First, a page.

First, I think it’s important to articulate that the activities illustrated for us here are very helpful in looking at our own Cookbook presentations, because they give us insight, perspectives, and results that we might otherwise not see in the beginning phases of the project. So, Kudos to Professor Mueller for the advocacy!

Next, I want to talk about something mentioned on page 71 that has been simmering for sometime now. It is the very last paragraph on the page that begins, “Finally, I would suggest, many English composition teachers have downplayed the importance of visual literacy and texts that depend primarily on visual elements because they confront us with the prospect of updating our literacies at the expense of considerable work, precious time, and a certain amount of status. Teachers continue to privilege alphabetic literacy over visual literacy, in other words, because they have already invested so heavily in writing, writing instruction and writing programs–and because we have achieved some status as practitioners and specialists of writing” In the margin of the page, I have a sticky note that I wrote this on, “So, it seems the inconsistency in alphabetic vs visual composition is less about what/how students learn and more about what/how teachers demonstrate what we know?” I’m still not certain how much of that I believe, but it seems to be the case, in a sense.

How can we, as professionals, be so certain with what we think we know about writing, learning to write, or teaching it, when even a scholar such as Cynthia L. Selfe states, “we have achieved some status as practitioners and specialists”? If we look at this from another professions’ stand point, maybe the wider perspective is a little bit easier to see. Physicians attend post-secondary institutions for a good while, in order to receive their credentials and skill base to practice medicine. Then, they are responsible for interning for another stipulated amount of time to put these practices to work. They are not masters of a skill set, they are practitioners who are mastering their skill set. Thus, although physicians carry a good amount of status and entitlement with their chosen profession, they are in fact practicing medicine, or else when patients are given a diagnosis that they question, the practitioner would not suggest a second/third opinion to confirm or deny the diagnosis. With this viewpoint in mind, are we not practitioners ourselves? Is it not possible that we, as professionals learn as much about a subject, familiar or unknown, as our students do? Is this not why we teach….to continue to develop what we know? I think it is. So, why is it so difficult for some instructors to teach with this in mind? I’m not implying that all instructors are narrow-minded about what they profess to know. I am suggesting that we need to incorporate a more inclusive stand with regard to curriculum: a wider base for our students to work with and a little more humility for our teachers to practice with.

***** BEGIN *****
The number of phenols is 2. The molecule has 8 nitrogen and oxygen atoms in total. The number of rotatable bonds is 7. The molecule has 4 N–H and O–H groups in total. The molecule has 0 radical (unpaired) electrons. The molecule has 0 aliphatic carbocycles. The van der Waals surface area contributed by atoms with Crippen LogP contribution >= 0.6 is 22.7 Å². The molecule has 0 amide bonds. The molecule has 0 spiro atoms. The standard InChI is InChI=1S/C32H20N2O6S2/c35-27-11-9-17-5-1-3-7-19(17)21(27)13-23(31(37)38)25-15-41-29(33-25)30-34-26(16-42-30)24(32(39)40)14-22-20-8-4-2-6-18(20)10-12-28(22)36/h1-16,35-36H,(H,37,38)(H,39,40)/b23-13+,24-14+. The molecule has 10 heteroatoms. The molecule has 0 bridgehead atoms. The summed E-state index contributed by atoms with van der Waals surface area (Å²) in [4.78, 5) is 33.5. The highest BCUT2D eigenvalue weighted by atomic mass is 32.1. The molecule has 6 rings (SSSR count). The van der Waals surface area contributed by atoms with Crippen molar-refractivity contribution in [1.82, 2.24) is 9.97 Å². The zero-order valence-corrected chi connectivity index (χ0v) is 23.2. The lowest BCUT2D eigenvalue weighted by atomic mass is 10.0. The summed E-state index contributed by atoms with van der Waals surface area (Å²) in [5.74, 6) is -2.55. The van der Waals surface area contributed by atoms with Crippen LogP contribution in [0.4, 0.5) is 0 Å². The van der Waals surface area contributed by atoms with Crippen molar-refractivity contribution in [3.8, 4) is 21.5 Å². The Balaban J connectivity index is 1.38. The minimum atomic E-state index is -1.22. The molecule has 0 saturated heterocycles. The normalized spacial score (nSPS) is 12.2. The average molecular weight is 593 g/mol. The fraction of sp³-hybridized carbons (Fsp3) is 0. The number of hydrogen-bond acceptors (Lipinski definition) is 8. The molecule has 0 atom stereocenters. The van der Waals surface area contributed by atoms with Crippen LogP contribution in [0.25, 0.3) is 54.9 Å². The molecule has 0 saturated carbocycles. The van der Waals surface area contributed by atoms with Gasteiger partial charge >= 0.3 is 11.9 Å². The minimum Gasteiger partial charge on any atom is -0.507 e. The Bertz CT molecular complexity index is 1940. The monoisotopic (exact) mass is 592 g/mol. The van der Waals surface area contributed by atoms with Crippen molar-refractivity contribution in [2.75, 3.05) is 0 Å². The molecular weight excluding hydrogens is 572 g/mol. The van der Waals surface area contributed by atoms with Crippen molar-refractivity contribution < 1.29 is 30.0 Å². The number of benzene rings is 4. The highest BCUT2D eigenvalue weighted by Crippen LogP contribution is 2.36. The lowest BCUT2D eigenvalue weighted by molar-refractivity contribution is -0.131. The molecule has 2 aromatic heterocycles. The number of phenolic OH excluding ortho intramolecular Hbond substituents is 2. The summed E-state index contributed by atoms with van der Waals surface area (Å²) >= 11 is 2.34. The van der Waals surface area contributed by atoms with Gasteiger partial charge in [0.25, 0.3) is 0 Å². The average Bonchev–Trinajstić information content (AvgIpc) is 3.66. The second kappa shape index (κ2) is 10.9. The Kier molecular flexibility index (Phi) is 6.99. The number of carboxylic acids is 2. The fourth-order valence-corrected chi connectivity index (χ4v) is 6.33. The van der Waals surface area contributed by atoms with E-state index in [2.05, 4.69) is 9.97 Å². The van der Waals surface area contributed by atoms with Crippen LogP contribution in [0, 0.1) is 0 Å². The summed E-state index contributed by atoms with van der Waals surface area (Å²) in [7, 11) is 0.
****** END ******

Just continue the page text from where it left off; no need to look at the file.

As professionals, we study in order to “specialize” in one area of the field or another, it has been this way for many years now. However, I believe our students get much more out of their work, when instructors are instructing as student as well. The more variety we teach, the wider the scope of the learning, because as instructors, we widen our own literary perspective. This is the key to maintaining job security in our field: knowing that the more we learn, the less we truly know.

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